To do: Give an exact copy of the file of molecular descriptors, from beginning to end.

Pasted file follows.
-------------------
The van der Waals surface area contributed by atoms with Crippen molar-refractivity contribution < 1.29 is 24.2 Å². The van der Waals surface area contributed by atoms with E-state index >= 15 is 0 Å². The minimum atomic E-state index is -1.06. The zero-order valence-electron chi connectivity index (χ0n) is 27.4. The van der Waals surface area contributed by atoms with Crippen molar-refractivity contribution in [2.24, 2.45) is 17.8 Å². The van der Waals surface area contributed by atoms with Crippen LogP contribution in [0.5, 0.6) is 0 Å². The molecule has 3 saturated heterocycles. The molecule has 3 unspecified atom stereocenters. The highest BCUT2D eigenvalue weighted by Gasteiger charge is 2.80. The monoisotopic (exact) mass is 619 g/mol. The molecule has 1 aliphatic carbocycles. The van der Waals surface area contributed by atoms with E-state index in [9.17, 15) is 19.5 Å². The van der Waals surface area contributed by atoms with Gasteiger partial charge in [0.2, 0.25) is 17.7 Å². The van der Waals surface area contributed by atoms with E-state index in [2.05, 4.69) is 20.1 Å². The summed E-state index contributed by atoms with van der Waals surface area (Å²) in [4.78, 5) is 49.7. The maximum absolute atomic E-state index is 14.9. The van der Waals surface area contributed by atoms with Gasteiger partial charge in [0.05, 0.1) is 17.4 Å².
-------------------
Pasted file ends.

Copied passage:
The van der Waals surface area contributed by atoms with Crippen molar-refractivity contribution < 1.29 is 24.2 Å². The van der Waals surface area contributed by atoms with E-state index >= 15 is 0 Å². The minimum atomic E-state index is -1.06. The zero-order valence-electron chi connectivity index (χ0n) is 27.4. The van der Waals surface area contributed by atoms with Crippen molar-refractivity contribution in [2.24, 2.45) is 17.8 Å². The van der Waals surface area contributed by atoms with Crippen LogP contribution in [0.5, 0.6) is 0 Å². The molecule has 3 saturated heterocycles. The molecule has 3 unspecified atom stereocenters. The highest BCUT2D eigenvalue weighted by Gasteiger charge is 2.80. The monoisotopic (exact) mass is 619 g/mol. The molecule has 1 aliphatic carbocycles. The van der Waals surface area contributed by atoms with E-state index in [9.17, 15) is 19.5 Å². The van der Waals surface area contributed by atoms with Gasteiger partial charge in [0.2, 0.25) is 17.7 Å². The van der Waals surface area contributed by atoms with E-state index in [2.05, 4.69) is 20.1 Å². The summed E-state index contributed by atoms with van der Waals surface area (Å²) in [4.78, 5) is 49.7. The maximum absolute atomic E-state index is 14.9. The van der Waals surface area contributed by atoms with Gasteiger partial charge in [0.05, 0.1) is 17.4 Å².